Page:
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This article is written by a student writer from the Her Campus at UCD chapter.

Growing up as a brown girl, I chased after and attempted to “fit in” for a very long time. I aspired to be like the other females at my school who were quite well-liked. I despised my almond-shaped eyes, heavy thick brows, curly thick hair, and skin hue. I put so much effort into attempting to improve my appearance just so I could feel even the tiniest bit of approval and conform to the so-called “beauty standards.” The origins of my self-hatred and fears didn’t become clear to me until I was an adult, had started college, and realized that they were directly related to the absurd and toxic beauty standards — particularly the way that the beauty standards are depicted on social media. Learning to confront my insecurities and self-hatred, and most importantly to stop comparing myself to others, is what helped me learn to love myself and become a more secure individual.

In our society, toxic beauty ideals are a major problem. We have established a bar for ourselves that is not just unattainable but also unrealistic. Growing up, I was so insecure that I continually compared myself to others until I developed a strong dislike for my ethnicity and appearance. We are continuously exposed to heavily altered images of so-called “Instagram models” in this generation due to easy access to social media and as a result, we start to think that we should also look like them. Children begin to question if there is something wrong with them when they look in the mirror and see that they don’t look like the models they watch on television. Nobody should ever have to experience this. For women and minorities, representation in society and the media is crucial. Minorities who are excluded feel as though they don’t conform to society’s standards of beauty.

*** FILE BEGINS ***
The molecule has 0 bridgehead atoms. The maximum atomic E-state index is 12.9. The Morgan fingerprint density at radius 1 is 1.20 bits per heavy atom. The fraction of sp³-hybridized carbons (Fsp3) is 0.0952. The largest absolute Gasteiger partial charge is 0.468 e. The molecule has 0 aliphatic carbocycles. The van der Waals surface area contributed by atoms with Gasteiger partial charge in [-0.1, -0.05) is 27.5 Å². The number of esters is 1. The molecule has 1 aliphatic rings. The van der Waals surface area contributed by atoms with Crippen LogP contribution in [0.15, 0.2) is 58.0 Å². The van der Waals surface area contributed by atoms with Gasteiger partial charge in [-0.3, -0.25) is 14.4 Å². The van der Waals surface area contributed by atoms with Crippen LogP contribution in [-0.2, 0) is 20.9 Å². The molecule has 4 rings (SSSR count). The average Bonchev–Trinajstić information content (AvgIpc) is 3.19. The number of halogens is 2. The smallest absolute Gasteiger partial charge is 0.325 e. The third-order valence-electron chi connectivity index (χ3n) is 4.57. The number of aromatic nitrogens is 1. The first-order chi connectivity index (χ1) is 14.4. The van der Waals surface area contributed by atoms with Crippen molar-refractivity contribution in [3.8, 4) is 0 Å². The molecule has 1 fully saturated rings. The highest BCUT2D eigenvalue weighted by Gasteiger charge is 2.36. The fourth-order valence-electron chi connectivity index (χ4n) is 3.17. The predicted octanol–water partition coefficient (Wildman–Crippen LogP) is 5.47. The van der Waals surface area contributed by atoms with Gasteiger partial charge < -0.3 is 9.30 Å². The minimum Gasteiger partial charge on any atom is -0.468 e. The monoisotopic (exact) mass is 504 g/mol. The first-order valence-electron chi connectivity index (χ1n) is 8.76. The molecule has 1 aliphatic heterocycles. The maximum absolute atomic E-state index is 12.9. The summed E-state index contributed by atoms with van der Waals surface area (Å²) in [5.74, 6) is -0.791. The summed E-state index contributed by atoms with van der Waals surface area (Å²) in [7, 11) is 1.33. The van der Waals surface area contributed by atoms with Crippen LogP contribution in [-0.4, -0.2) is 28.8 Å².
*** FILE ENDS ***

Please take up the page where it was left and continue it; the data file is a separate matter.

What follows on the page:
These beauty standards have horrible impacts on people. This constant comparison and self-doubt can develop into more significant problems and have a negative impact on our mental health. In addition to causing body dysmorphia and disordered eating, it also exacerbates anxiety and sadness. Low self-esteem, self-harm, and even suicide are then encouraged by this. All of these problems are undeniably related to beauty standards, and they all continue to get worse every year.

Extremely high societal expectations for women must stop being imposed upon us. These expectations start to cause self-hatred and confidence issues at an early age. Because we spend so much of our lives trying so hard to conform to these norms (which should instead be tailored to fit everyone realistically), trying to conform to beauty standards is mentally and physically exhausting. I’m hoping females will realize someday that beauty is subjective. Since these ideals of beauty are always shifting, women can never hope to conform.

Ritu is second-year Cognitive Science major at UCD. She enjoys working out, cooking, fashion and spending time with friends . Ritu is an advocate for self-love, mental health and spreading positivity & kindness. She is excited to be a part of the Her Campus team and hopes you enjoy reading her articles!